New Silence ALS Initiative is Giving Hope to Nano-Rare Patients
Being diagnosed with any illness is unnerving, but imagine you are one of only 30 people in the world to suffer from the illness or at least a particular form of it. Now, imagine that that disease is 100% fatal. That’s the reality faced by the Amyotrophic lateral sclerosis (ALS) patients being treated as part of a new initiative between Columbia University and non-profit biotech company n-Lorem Foundation.
These diseases – or disease mutations – have been dubbed nano-rare by San Diego-based n-Lorem, whose mission is to find effective treatments for these uniquely afflicted individuals and others like them.
“There are few commercial incentives for pharmaceutical or biotech organizations to pursue the discovery and development of individualized treatments,” n-Lorem Chief Development Officer Sarah Glass, Ph.D. told BioSpace. “The 2021 FDA guidance documents for individualized antisense oligonucleotides have enabled this non-commercial route for n-Lorem’s non-profit model, which is driven entirely by the desire to help patients by embedding the same level of quality that is required for standard commercial drugs."
In recent years, researchers have come to the consensus that ALS is a heterogeneous disease. This is evidenced by patient subsets that have responded favorably to drugs like Radicava, which was approved in 2017 and BrainStorm Cell Therapeutics’ NurOwn, which is still fighting an uphill battle for approval.
Glass said that providing a blanket definition of ALS “almost does [patients] a disservice given the many unique individuals within this patient group. Individuals with ALS that carry a nano-rare mutation are often one of only a few - or perhaps the only one - that are known to have this mutation worldwide."
Lisa Stockman Mauriello faced a similar situation. Suffering from a particularly lethal A5V mutation within SOD1-ALS, Stockman Mauriello captured the nation’s attention and reinvigorated the ALS community in its fight for expanded access to investigational therapies.
Stockman Mauriello was fighting for access to the experimental therapy tofersen, which was being developed by Biogen and Ionis Pharmaceuticals. Tofersen is an antisense oligonucleotide (ASO) that targets a mutation in the superoxide dismutase 1 (SOD1) gene believed to be responsible for the genetic driver in SOD1-ALS, the second most common form of inherited, or familial ALS. This category is rare itself, accounting for just 2% of all ALS cases. Ultimately, tofersen failed to achieve its endpoint in Phase III, and although Stockman Mauriello eventually did receive access to the drug, she succumbed to her disease in August 2021.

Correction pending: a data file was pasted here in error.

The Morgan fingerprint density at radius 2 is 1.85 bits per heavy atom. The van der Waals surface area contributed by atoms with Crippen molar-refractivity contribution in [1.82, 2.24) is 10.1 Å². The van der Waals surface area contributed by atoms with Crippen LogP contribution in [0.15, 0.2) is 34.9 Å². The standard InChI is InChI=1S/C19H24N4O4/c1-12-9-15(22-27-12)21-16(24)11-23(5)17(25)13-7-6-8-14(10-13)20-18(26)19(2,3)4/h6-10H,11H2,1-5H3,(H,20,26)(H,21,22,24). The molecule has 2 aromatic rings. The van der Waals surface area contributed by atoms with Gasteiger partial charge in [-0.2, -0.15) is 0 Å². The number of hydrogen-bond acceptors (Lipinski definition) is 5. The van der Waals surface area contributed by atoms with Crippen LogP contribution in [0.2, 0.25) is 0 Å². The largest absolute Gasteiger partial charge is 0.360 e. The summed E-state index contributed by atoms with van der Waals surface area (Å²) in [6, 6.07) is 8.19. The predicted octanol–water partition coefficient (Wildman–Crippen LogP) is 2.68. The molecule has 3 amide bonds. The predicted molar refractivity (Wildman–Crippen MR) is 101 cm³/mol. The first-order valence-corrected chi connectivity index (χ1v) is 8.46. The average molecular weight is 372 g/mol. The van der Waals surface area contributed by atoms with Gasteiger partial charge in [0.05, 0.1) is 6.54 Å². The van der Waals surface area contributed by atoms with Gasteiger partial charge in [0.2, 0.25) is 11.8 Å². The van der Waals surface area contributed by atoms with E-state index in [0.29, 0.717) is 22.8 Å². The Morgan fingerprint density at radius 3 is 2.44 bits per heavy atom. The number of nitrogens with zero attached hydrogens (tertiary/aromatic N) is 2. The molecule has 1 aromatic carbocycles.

The n-Lorem-Columbia project, Silence ALS, is funded by medical nonprofit Target ALS and focuses on developing personalized experimental ASO medicines for nano-rare ALS patients. Currently, eight patients have been accepted into the program. These patients are afflicted with nano-rare mutations in either TDP-43 or CHCHD10.
In the first case, the TDP-43 protein is incorrectly ejected from the cell’s nucleus, preventing it from performing essential functions such as ensuring that mRNA is produced correctly, which can produce chaotic effects in affected nerve cells. Mutations in the CHCHD10 gene were identified as a genetic cause of ALS in 2014. While the process is not yet well understood, some studies suggest the mutations lead to impaired functioning of mitochondria, the cellular structures that provide the energy necessary for survival. Then, there are separate mutations within both.
“These are genes that are well known in the ALS community. They are very well characterized and have been extensively studied by the research community. Unique mutations may occur in any gene and n-Lorem is learning more and more about the types of mutations and genes that ASOs can target,” Glass said. “The Silence ALS partnership will enable iterative learning to help the broader population over time.”